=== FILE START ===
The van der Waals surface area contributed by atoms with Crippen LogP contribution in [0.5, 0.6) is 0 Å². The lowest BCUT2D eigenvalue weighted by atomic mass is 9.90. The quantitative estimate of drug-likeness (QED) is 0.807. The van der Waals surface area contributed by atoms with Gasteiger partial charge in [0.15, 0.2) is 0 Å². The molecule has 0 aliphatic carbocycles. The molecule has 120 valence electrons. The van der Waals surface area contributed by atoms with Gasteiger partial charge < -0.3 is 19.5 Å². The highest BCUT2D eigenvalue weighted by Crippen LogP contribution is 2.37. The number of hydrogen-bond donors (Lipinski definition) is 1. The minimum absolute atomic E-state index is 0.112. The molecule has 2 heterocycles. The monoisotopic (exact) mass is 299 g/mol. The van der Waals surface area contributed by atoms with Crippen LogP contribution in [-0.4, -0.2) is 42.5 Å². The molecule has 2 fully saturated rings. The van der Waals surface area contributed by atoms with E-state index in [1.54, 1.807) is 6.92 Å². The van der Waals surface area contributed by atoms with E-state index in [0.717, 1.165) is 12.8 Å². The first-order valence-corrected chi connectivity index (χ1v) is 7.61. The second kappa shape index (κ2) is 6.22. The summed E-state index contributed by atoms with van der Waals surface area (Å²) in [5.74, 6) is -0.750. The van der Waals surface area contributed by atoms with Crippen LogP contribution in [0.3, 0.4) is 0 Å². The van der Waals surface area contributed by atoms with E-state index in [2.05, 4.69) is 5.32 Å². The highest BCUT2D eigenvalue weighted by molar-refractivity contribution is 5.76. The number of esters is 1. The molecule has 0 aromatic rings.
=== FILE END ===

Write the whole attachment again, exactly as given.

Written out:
The van der Waals surface area contributed by atoms with Crippen LogP contribution in [0.5, 0.6) is 0 Å². The lowest BCUT2D eigenvalue weighted by atomic mass is 9.90. The quantitative estimate of drug-likeness (QED) is 0.807. The van der Waals surface area contributed by atoms with Gasteiger partial charge in [0.15, 0.2) is 0 Å². The molecule has 0 aliphatic carbocycles. The molecule has 120 valence electrons. The van der Waals surface area contributed by atoms with Gasteiger partial charge < -0.3 is 19.5 Å². The highest BCUT2D eigenvalue weighted by Crippen LogP contribution is 2.37. The number of hydrogen-bond donors (Lipinski definition) is 1. The minimum absolute atomic E-state index is 0.112. The molecule has 2 heterocycles. The monoisotopic (exact) mass is 299 g/mol. The van der Waals surface area contributed by atoms with Crippen LogP contribution in [-0.4, -0.2) is 42.5 Å². The molecule has 2 fully saturated rings. The van der Waals surface area contributed by atoms with E-state index in [1.54, 1.807) is 6.92 Å². The van der Waals surface area contributed by atoms with E-state index in [0.717, 1.165) is 12.8 Å². The first-order valence-corrected chi connectivity index (χ1v) is 7.61. The second kappa shape index (κ2) is 6.22. The summed E-state index contributed by atoms with van der Waals surface area (Å²) in [5.74, 6) is -0.750. The van der Waals surface area contributed by atoms with Crippen LogP contribution in [0.3, 0.4) is 0 Å². The van der Waals surface area contributed by atoms with E-state index in [2.05, 4.69) is 5.32 Å². The highest BCUT2D eigenvalue weighted by molar-refractivity contribution is 5.76. The number of esters is 1. The molecule has 0 aromatic rings.